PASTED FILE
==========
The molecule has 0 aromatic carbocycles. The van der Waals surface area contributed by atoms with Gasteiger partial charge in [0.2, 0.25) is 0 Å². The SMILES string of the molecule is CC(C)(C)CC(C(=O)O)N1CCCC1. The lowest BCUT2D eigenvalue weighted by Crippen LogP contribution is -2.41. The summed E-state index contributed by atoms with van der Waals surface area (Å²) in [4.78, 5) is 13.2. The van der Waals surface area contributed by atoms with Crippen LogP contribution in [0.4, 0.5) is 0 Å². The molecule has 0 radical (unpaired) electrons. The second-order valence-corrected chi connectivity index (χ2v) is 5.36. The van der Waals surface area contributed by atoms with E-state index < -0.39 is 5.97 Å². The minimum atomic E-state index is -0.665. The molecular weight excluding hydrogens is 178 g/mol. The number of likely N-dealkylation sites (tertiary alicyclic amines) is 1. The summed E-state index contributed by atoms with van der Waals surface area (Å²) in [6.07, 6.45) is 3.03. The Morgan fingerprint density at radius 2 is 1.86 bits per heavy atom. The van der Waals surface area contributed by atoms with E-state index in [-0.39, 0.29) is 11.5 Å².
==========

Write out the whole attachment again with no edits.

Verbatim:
The molecule has 0 aromatic carbocycles. The van der Waals surface area contributed by atoms with Gasteiger partial charge in [0.2, 0.25) is 0 Å². The SMILES string of the molecule is CC(C)(C)CC(C(=O)O)N1CCCC1. The lowest BCUT2D eigenvalue weighted by Crippen LogP contribution is -2.41. The summed E-state index contributed by atoms with van der Waals surface area (Å²) in [4.78, 5) is 13.2. The van der Waals surface area contributed by atoms with Crippen LogP contribution in [0.4, 0.5) is 0 Å². The molecule has 0 radical (unpaired) electrons. The second-order valence-corrected chi connectivity index (χ2v) is 5.36. The van der Waals surface area contributed by atoms with E-state index < -0.39 is 5.97 Å². The minimum atomic E-state index is -0.665. The molecular weight excluding hydrogens is 178 g/mol. The number of likely N-dealkylation sites (tertiary alicyclic amines) is 1. The summed E-state index contributed by atoms with van der Waals surface area (Å²) in [6.07, 6.45) is 3.03. The Morgan fingerprint density at radius 2 is 1.86 bits per heavy atom. The van der Waals surface area contributed by atoms with E-state index in [-0.39, 0.29) is 11.5 Å².